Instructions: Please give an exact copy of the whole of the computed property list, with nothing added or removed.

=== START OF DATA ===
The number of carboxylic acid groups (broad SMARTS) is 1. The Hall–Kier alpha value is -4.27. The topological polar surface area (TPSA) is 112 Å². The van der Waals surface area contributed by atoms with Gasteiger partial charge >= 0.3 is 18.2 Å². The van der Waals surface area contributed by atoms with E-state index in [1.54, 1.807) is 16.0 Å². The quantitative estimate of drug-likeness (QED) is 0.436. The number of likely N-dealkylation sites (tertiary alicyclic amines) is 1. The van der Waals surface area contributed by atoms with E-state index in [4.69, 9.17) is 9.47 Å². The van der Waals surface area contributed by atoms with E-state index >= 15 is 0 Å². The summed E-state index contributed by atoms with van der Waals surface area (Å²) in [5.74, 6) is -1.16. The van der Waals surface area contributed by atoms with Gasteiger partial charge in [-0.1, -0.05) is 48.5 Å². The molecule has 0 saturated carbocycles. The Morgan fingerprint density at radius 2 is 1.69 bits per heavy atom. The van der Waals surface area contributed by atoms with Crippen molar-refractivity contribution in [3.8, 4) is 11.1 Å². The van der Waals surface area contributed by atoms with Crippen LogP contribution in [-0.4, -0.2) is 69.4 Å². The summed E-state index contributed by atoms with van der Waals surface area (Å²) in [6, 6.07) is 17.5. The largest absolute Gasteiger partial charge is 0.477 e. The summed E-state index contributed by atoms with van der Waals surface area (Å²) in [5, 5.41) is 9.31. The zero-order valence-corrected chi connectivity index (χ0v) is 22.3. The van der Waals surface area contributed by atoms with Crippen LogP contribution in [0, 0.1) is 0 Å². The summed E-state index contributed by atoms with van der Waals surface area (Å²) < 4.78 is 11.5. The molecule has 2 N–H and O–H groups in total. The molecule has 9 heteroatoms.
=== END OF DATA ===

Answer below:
The number of carboxylic acid groups (broad SMARTS) is 1. The Hall–Kier alpha value is -4.27. The topological polar surface area (TPSA) is 112 Å². The van der Waals surface area contributed by atoms with Gasteiger partial charge >= 0.3 is 18.2 Å². The van der Waals surface area contributed by atoms with E-state index in [1.54, 1.807) is 16.0 Å². The quantitative estimate of drug-likeness (QED) is 0.436. The number of likely N-dealkylation sites (tertiary alicyclic amines) is 1. The van der Waals surface area contributed by atoms with E-state index in [4.69, 9.17) is 9.47 Å². The van der Waals surface area contributed by atoms with E-state index >= 15 is 0 Å². The summed E-state index contributed by atoms with van der Waals surface area (Å²) in [5.74, 6) is -1.16. The van der Waals surface area contributed by atoms with Gasteiger partial charge in [-0.1, -0.05) is 48.5 Å². The molecule has 0 saturated carbocycles. The Morgan fingerprint density at radius 2 is 1.69 bits per heavy atom. The van der Waals surface area contributed by atoms with Crippen molar-refractivity contribution in [3.8, 4) is 11.1 Å². The van der Waals surface area contributed by atoms with Crippen LogP contribution in [-0.4, -0.2) is 69.4 Å². The summed E-state index contributed by atoms with van der Waals surface area (Å²) in [6, 6.07) is 17.5. The largest absolute Gasteiger partial charge is 0.477 e. The summed E-state index contributed by atoms with van der Waals surface area (Å²) in [5, 5.41) is 9.31. The zero-order valence-corrected chi connectivity index (χ0v) is 22.3. The van der Waals surface area contributed by atoms with Crippen LogP contribution in [0, 0.1) is 0 Å². The summed E-state index contributed by atoms with van der Waals surface area (Å²) < 4.78 is 11.5. The molecule has 2 N–H and O–H groups in total. The molecule has 9 heteroatoms.